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Interleukin-1 receptor antagonist (anakinra) treatment in patients with systemic-onset juvenile idiopathic arthritis or adult onset Still disease: preliminary experience in France
  1. T Lequerré1,
  2. P Quartier2,
  3. D Rosellini2,
  4. F Alaoui3,
  5. M De Bandt4,
  6. O Mejjad1,
  7. I Kone-Paut5,
  8. M Michel6,
  9. E Dernis7,
  10. M Khellaf6,
  11. N Limal8,
  12. C Job-Deslandre9,
  13. B Fautrel10,
  14. X Le Loët1,
  15. J Sibilia3,
  16. on behalf of the Société Francophone pour la Rhumatologie et les Maladies Inflammatoires en Pédiatrie (SOFREMIP) and the Club Rhumatismes et Inflammation (CRI)
  1. 1
    Rheumatology Department, Rouen University Hospital & Inserm 905, Rouen, France
  2. 2
    Paediatric Immuno-Haematology and Rheumatology Department, Necker-Enfants Malades Hospital, Paris, France
  3. 3
    Rheumatology Department, CHU Strasbourg, Strasbourg, France
  4. 4
    Rheumatology Department, Hôpital Robert Ballanger, Aulnay sous Bois, France
  5. 5
    Paediatric Department, Bicêtre Hospital, Le Kremlin-Bicêtre, France
  6. 6
    Department of Internal Medicine, Hôpital Henri Mondor, Créteil, France
  7. 7
    Rheumatology Department, Hôpital Le Mans, Le Mans, France
  8. 8
    Department of Internal Medicine, Hôpital Pitié Salpétrière, France
  9. 9
    Rheumatology A Department, Cochin Hospital, Paris, France
  10. 10
    Rheumatology Department, Hôpital Pitié-Salpétrière, Paris, France
  1. T Lequerré, Rheumatology Department, Rouen University Hospital & Inserm 905, 76031 Rouen, France; thierry.lequerre{at} Pierre Quartier, Unité d’Immunologie-Hématologie et Rhumatologie pédiatrique, Hôpital Necker-Enfants Malades, 149 rue de Sèvres, 75015 Paris, France; quartier{at}


Background: Anakinra treatment has been reported to be effective in some patients with systemic-onset juvenile idiopathic arthritis (SoJIA) or adult-onset Still disease (AoSD).

Objectives: To assess the efficacy and the safety of anakinra treatment in SoJIA and AoSD.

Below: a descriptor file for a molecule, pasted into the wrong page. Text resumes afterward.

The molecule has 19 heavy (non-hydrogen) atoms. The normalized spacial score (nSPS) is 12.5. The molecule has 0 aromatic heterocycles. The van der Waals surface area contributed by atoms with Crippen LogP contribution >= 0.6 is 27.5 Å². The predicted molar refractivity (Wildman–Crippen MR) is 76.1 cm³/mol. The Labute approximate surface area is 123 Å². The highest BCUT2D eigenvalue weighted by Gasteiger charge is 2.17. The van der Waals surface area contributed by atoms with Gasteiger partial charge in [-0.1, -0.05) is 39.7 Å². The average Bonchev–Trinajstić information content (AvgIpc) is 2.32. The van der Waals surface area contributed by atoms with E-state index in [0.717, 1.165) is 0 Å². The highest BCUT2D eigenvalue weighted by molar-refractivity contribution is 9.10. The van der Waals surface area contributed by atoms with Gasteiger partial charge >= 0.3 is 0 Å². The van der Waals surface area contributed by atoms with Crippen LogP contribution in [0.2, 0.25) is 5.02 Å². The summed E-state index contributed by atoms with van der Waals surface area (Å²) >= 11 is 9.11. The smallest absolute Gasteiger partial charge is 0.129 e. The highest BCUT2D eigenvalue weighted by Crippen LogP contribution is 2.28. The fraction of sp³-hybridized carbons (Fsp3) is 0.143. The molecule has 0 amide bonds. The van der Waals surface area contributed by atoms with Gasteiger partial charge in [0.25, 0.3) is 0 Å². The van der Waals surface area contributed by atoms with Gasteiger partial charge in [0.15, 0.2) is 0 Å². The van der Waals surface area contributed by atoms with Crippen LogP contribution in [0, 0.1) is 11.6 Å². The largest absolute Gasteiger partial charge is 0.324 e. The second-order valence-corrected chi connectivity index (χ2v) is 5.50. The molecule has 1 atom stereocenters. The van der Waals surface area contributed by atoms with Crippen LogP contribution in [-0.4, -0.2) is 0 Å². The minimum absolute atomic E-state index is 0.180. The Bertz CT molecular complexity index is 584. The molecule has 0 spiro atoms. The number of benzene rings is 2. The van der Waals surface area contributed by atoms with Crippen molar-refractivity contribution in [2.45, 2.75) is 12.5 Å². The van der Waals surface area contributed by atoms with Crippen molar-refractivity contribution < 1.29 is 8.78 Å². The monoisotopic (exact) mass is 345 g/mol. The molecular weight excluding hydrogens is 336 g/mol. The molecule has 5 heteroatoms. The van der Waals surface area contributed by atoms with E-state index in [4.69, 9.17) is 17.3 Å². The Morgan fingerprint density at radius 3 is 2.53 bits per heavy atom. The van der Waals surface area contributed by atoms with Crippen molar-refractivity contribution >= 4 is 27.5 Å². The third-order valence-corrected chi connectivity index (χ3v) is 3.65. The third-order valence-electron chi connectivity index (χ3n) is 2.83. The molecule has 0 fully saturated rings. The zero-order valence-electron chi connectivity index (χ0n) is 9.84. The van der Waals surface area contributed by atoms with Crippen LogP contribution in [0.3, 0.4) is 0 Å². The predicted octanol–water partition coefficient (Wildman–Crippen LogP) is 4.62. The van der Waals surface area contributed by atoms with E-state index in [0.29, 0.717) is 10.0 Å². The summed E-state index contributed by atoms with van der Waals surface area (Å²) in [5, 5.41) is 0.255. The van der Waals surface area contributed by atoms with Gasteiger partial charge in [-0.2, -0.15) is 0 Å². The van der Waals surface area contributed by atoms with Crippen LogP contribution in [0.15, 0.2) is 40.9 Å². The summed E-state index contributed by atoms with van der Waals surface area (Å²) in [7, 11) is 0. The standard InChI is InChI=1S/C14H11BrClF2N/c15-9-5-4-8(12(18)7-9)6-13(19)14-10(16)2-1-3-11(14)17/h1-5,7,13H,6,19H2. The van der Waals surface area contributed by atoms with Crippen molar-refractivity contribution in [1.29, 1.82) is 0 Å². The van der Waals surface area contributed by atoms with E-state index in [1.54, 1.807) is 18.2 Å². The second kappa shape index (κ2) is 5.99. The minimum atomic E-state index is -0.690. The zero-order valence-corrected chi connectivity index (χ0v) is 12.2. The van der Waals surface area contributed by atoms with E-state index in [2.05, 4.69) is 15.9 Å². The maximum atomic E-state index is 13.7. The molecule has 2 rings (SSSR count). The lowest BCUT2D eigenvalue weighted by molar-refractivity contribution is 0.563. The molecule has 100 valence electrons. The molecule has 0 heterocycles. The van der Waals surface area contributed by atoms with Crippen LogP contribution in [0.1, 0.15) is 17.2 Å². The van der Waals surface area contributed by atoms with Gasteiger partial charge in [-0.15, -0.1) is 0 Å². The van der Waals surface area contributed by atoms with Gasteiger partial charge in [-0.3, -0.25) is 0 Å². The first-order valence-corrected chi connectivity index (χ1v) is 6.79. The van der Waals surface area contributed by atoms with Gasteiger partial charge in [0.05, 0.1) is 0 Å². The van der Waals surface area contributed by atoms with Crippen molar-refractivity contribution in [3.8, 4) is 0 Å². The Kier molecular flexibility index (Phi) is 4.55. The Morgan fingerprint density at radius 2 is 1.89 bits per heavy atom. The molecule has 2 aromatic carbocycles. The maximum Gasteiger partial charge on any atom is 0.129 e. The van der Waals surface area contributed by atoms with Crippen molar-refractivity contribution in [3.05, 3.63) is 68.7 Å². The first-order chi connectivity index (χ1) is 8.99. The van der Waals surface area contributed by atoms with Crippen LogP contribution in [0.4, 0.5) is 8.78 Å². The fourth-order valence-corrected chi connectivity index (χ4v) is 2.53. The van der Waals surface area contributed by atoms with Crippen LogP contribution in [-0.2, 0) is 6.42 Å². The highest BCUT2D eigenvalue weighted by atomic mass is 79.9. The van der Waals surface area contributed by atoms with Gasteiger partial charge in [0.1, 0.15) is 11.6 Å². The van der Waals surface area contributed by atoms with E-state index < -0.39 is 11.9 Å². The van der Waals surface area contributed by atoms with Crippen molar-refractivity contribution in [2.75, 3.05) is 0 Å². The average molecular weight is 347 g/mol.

Methods: SoJIA and AoSD patients were treated with anakinra (1–2 mg/kg/day in children, 100 mg/day in adults); we analysed its effect on fever, erythrocyte sedimentation rate (ESR) and C-reactive protein (CRP) levels, numbers of swollen and tender joints, the assessment of disease activity (by physician and parent/patient) and pain (by parent/patient), and American College of Rheumatology (ACR) pediatric core set criteria for JIA activity.

Results: A total of 35 patients were included, 20 with SoJIA and 15 with AoSD. Their mean age (range) at the onset of treatment was 12.4 (3–23) and 38.1 (22–62) years, respectively; disease duration was 7.0 (1–16) and 7.8 (2–27) years, respectively. Active arthritis was present in all cases but one. Of the 20 SoJIA patients, 5 achieved ACR 50% improvement in symptoms (ACR50) response criteria at 6 months. Steroid dose had been decreased by 15% to 78% in 10 cases. A total of 11 of the 15 AoSD patients achieved at least a 50% improvement for all disease markers (mean follow-up: 17.5 (11–27) months). Steroids had been stopped in two cases and the dose was decreased by 45% to 95% in 12 patients. Two patients stopped anakinra due to severe skin reaction, and two patients due to infection: one visceral leishmaniasis and one varicella.

Conclusion: Anakinra was effective in most AoSD patients, but less than half SoJIA patients achieved a marked and sustained improvement.

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  • See editorial on p 281

  • TL and PQ contributed equally to this work.

  • Competing interests: None declared.

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